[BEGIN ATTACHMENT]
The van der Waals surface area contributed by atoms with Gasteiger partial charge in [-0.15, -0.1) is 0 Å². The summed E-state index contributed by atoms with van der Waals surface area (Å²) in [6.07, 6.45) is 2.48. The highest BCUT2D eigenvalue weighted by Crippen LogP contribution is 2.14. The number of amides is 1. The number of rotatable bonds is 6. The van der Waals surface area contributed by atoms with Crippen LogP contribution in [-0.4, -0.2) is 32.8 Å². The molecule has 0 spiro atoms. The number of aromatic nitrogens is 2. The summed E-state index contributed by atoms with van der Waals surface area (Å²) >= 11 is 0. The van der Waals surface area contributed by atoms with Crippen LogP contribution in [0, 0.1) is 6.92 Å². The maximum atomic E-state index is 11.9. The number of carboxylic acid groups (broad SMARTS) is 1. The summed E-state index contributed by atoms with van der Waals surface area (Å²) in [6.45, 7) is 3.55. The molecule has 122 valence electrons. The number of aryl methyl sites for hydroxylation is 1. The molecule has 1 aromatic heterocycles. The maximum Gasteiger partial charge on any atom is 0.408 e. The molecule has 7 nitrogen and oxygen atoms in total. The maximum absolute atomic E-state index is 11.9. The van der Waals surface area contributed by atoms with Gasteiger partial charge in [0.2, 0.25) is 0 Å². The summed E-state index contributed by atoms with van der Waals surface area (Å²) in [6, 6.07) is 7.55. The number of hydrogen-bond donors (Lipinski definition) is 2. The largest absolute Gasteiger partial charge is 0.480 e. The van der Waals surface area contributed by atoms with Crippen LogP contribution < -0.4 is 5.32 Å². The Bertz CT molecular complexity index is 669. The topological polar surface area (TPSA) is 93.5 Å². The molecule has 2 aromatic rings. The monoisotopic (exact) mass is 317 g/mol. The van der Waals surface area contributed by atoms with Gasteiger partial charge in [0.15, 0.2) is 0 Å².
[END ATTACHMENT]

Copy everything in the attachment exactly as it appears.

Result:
The van der Waals surface area contributed by atoms with Gasteiger partial charge in [-0.15, -0.1) is 0 Å². The summed E-state index contributed by atoms with van der Waals surface area (Å²) in [6.07, 6.45) is 2.48. The highest BCUT2D eigenvalue weighted by Crippen LogP contribution is 2.14. The number of amides is 1. The number of rotatable bonds is 6. The van der Waals surface area contributed by atoms with Crippen LogP contribution in [-0.4, -0.2) is 32.8 Å². The molecule has 0 spiro atoms. The number of aromatic nitrogens is 2. The summed E-state index contributed by atoms with van der Waals surface area (Å²) >= 11 is 0. The van der Waals surface area contributed by atoms with Crippen LogP contribution in [0, 0.1) is 6.92 Å². The maximum atomic E-state index is 11.9. The number of carboxylic acid groups (broad SMARTS) is 1. The summed E-state index contributed by atoms with van der Waals surface area (Å²) in [6.45, 7) is 3.55. The molecule has 122 valence electrons. The number of aryl methyl sites for hydroxylation is 1. The molecule has 1 aromatic heterocycles. The maximum Gasteiger partial charge on any atom is 0.408 e. The molecule has 7 nitrogen and oxygen atoms in total. The maximum absolute atomic E-state index is 11.9. The van der Waals surface area contributed by atoms with Gasteiger partial charge in [0.2, 0.25) is 0 Å². The summed E-state index contributed by atoms with van der Waals surface area (Å²) in [6, 6.07) is 7.55. The number of hydrogen-bond donors (Lipinski definition) is 2. The largest absolute Gasteiger partial charge is 0.480 e. The van der Waals surface area contributed by atoms with Crippen LogP contribution < -0.4 is 5.32 Å². The Bertz CT molecular complexity index is 669. The topological polar surface area (TPSA) is 93.5 Å². The molecule has 2 aromatic rings. The monoisotopic (exact) mass is 317 g/mol. The van der Waals surface area contributed by atoms with Gasteiger partial charge in [0.15, 0.2) is 0 Å².